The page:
The blog is adversarial & collegial & a valuable forum–even if it seems like a lynch mob sometimes–but truth may spring from it.



        • CDinDC
          12/08/2009 at 5:22 PM

          I had to look up Joyce “Black Magic” Gilchrist, but now that I have, I see that her participation in trials as a forensic scientist was in the 80’s.

          Forensic science has progressed light-years during that time. It’s much more of a precise science now.

          • BenFranklin
            12/08/2009 at 8:32 PM

            Hi CD,

            I think Gilchrist worked her forensic black magic well into the 1990’s–sending 23 people to death row with 11 wrongful executions before she got caught.

            The science is better but humans have the same failings & prejudices.


      • Clio
        12/08/2009 at 4:28 PM

        As a proper lady, I would not engage in a lynching or circle jerk in any century, and I have never watched CSI. Everything that a cop writes down — the spelling of “Dillion,” for example — is not accurate, but the defendants (at this point) are the only persons of interest to the police, far beyond any shadow of a doubt.

        Now, if Ben Franklin comes up with some “black-helicopter” stuff showing the involvement of the governments of East Timor and Papua New Guinea in Robert’s murder, then and only then may the narrative shift. But I’m not holding my proverbial breath on Ben’s phone calls!

    • cdindc
      12/08/2009 at 11:57 PM


      I continue to think about your lynching analogy and it sickens me. In no way can the arrest and trial of your friends be compared to a lynching. The defendants are given the right to fair trial by a court of law, not to mention the luxury of high-end attorneys. The three little piggies you squeal about have silver spoons in their mouths. No one is taking the law into their own hands. Your friends will have their day in court and their fate will be determined by a jury of their peers. And we have as much a right to discuss the case as you do to be offended by the opinions stated here. So, if you don’t like the fact that many of us find your friends guilty as the day is long, may I suggest you “turn the channel.”

    • AnnaZed
      12/09/2009 at 12:42 AM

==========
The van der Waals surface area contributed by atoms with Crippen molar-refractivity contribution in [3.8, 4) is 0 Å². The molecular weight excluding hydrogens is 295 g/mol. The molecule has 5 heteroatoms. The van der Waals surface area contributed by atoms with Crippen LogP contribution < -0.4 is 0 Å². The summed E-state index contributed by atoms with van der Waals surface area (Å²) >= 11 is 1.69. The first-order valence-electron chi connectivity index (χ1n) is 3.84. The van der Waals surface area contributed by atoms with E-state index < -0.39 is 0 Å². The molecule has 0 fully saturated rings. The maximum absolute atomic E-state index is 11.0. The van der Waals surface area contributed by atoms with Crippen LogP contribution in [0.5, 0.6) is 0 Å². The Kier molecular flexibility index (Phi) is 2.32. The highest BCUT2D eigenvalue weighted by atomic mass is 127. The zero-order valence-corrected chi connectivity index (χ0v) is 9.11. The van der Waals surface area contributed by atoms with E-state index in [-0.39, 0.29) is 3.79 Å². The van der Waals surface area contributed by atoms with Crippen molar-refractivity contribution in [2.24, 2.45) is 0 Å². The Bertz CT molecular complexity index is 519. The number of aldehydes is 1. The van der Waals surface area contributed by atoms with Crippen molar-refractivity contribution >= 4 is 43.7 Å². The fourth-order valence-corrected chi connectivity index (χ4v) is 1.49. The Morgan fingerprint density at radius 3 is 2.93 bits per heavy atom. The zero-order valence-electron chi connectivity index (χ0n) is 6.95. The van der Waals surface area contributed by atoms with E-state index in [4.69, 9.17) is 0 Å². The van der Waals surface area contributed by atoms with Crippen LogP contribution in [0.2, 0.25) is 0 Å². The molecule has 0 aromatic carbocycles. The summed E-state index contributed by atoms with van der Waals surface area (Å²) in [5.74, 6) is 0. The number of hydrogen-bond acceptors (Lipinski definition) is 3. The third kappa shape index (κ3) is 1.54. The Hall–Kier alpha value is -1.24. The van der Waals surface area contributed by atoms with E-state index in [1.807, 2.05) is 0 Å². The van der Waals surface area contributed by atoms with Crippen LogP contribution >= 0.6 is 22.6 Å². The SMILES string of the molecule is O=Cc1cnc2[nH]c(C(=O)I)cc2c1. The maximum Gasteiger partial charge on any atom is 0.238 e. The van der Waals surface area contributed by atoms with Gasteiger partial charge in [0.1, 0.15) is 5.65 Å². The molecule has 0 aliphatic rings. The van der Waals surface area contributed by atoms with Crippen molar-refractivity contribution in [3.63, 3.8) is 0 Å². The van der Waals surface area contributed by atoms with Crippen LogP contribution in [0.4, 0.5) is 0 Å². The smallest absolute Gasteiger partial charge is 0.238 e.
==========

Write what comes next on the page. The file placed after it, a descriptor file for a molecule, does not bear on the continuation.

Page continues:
Oh anon, I don’t think that you have a very firm grasp of what a lynching actually is. Are you another William and Mary graduate of the Ben school of logic? Oh, my.

      For the record I may be the last person remaining on this earth who never (really never) watches television at all, let alone CSI, and you could not find a more skeptical soul than I when it comes to the statements of police officers, seriously.

      I came to this site, in fact, in the belief that three gay men were maybe being disproportionately scrutinized because of their life styles, every aspect of which I would defend as the inalienable rights of any consenting man or woman to my dying day. Much reading and research later I have formed my own opinions about the potential guilt or innocence of these men in Robert’s sad, horrific murder and have come to the conclusion that these man can not be scrutinized enough in this matter. My own strong feeling about fairness and even reasonable doubt (though this is not a courtroom) have not thus far been offended by the posts on this blog.

      A lynching (or as Judge Thomas once complained “a high tech lynching”)?

      I call nonsense on that characterization of the efforts on

    • Nora
      12/09/2009 at 8:08 AM

      Anonymous – I have a deep instinctual distrust of cops, and don’t even know what CSI is. But I do know that Leo Frank, Emmett Till, and untold thousands of others who who were brutally murdered by mobs w/out trial or even a scrap of human dignity would be disgusted by your comparison.

      You’re supposed to be the voice of justice and mercy? Cold. Going by all available evidence, it’s easy to see what you and your “friends” have in common.

    • Friend of Rob
      12/09/2009 at 10:55 AM

      As a previous friend of Joe, I would give ANYTHING, ANYTHING if somebody could offer a credible account of how Joe was not involved in at least the cover-up of Rob’s murder.

      I think I speak for a lot of people (who were friends of both men) when I say that we would all have been able to accept what happened and cope with it if we thought that this was just a tragic, random act of violence.

      Honestly, the fact that one of us hasn’t gone to Joe’s new abode and beaten the shit out of him in light of this damning evidence shows that this is anything but a lynch mob.

      I will not be satisfied until we know what happened that night. Putting Joe and his friends in jail is not why I visit this blog.

  3. Bea
    12/08/2009 at 3:19 PM